I have an over 790 credit score on all platforms. I applied for this loan thinking I would have no issues at all as I have never been late or questioned for any credit in the past. I was wanting to purchase a jeep wrangler that was $4,000 under market value. After applying for the loan they had me submit multiple forms which I complied. They asked for proof of income which clearly shows I have an income of $160,000 and after submitting the requested forms I was denied for the loan. I'm confused who lightstream is trying to loan money to. I don't have any idea how a company this large will deny you on absolutely no reason and still be in business. Maybe they are wanting people who have terrible credit hitstory who will default on their loan..... I don't know. If you don't want a hard inquirey for nothing I'd recconmend not wasting your time with lightstream.
Obviously, I can only go based on my own experience with LightStream, but I am quite pleased. Their guarantee about (approved borrowers) having the best loan experience rang true for me. I wanted to get a loan for a new swimming pool and was nervous about having my credit pulled and being denied considering so many negative reviews. (To be fair, I don't think the 4.7 stars is accurate. Credit Karma by default shows "recommended reviews", not all reviews, and only takes "recommended reviews"into account when coming up with the average rating. That's a bit shady.) However, on the flip side, I also think LightStream is getting unfair low reviews. They clearly tell you up front that it is only a lender for borrowers with excellent credit. You can't fault the company for not being transparent. (No lender tells you exactly what their approve/deny formula is, and they're all different.)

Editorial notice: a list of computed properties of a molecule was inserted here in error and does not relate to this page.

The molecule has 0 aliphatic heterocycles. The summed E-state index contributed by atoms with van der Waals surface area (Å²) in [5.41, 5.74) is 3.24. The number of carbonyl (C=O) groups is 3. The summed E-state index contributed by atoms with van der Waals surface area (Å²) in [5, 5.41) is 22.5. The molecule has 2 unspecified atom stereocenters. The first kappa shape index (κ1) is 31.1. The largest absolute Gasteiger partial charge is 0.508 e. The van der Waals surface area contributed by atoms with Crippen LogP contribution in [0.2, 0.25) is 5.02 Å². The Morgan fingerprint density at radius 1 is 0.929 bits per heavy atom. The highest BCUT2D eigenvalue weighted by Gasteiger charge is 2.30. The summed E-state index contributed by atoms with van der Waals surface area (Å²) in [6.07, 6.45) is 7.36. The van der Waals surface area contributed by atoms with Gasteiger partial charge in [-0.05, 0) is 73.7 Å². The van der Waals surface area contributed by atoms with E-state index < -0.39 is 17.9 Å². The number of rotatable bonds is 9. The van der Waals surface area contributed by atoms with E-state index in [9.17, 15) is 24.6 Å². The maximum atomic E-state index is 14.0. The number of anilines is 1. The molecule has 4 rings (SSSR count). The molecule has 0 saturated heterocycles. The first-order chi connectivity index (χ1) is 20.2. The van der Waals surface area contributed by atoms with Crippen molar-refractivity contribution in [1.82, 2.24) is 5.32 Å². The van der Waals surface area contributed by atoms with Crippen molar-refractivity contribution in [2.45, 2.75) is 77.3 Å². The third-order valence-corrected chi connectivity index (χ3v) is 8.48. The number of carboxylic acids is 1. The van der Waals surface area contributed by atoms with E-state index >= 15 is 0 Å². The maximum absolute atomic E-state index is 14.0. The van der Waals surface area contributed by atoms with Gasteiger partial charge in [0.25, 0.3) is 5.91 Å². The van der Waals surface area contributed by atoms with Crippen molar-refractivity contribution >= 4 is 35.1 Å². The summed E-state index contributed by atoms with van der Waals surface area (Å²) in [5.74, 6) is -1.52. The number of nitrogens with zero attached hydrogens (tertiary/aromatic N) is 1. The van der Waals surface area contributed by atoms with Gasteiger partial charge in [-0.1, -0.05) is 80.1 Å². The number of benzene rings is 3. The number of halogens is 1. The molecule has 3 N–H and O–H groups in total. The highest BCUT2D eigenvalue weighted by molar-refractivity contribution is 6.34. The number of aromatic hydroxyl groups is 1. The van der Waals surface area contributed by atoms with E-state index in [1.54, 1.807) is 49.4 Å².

I was nervous when applying because after my recent home purchase, I had one outlying credit score with Equifax at 716, but my Experian and TransUnion scores are 815 and 825, respectively. Wouldn't you know it, LightStream pulled my Equifax score, at the second lowest rate. Within a half hour, they emailed with instructions on how to submit a pay stub and a driver license. I did so within 15 minutes. I then received a call on my cell phone with an update on the approval process. The person was very professional and pleasant. They asked a question about my new house purchase and a second home that I own in a different state, as to which was my correct permanent address. The phone call took 3 minutes. I provided the answers and that was that. About 30 minutes later, I got a call on my work phone (we had previously talked on my cell phone.) I think that was their way of proving that I was actually still employed. The caller said it was just another update and that within the hour I should get my decision.
About 45 minutes later, I received an approval email. I was given a rate of 5.25%. (I had previously been approved by Best Egg for the same loan amount and same terms. They had offered me a rate of 4.32%.) I called customer service and asked them how their 0.1% loan match program worked. They told me to scan and email the loan agreement from Best Egg. Within 2 hours, my LightStream loan agreement had been updated online to offer me the better rate of 4.22%. No questions asked. The only thing I would have changed or thought could have been better was that they did not notify me at any point that they had beat the other lender's rate. No notification that they updated my loan agreement. I had to go in and find it for myself. On the flip side, I really liked that they gave me 4 weeks from the approval date to fund the loan. It allowed me to get the contractor in place for the pool and not have to begin to pay interest on the loan before I got the pool I was buying.
The approval DEFINITELY is not only about your credit score. They look at your finances, debt-to-income ratio, do you have assets and property equity that exceeds the amount of the loan, is all of your application information absolutely correct (I get the impression this is a big one--they check various random data on your application.). Ultimately, it's their money. It's their decision on whether or not they trust you in loaning it to you.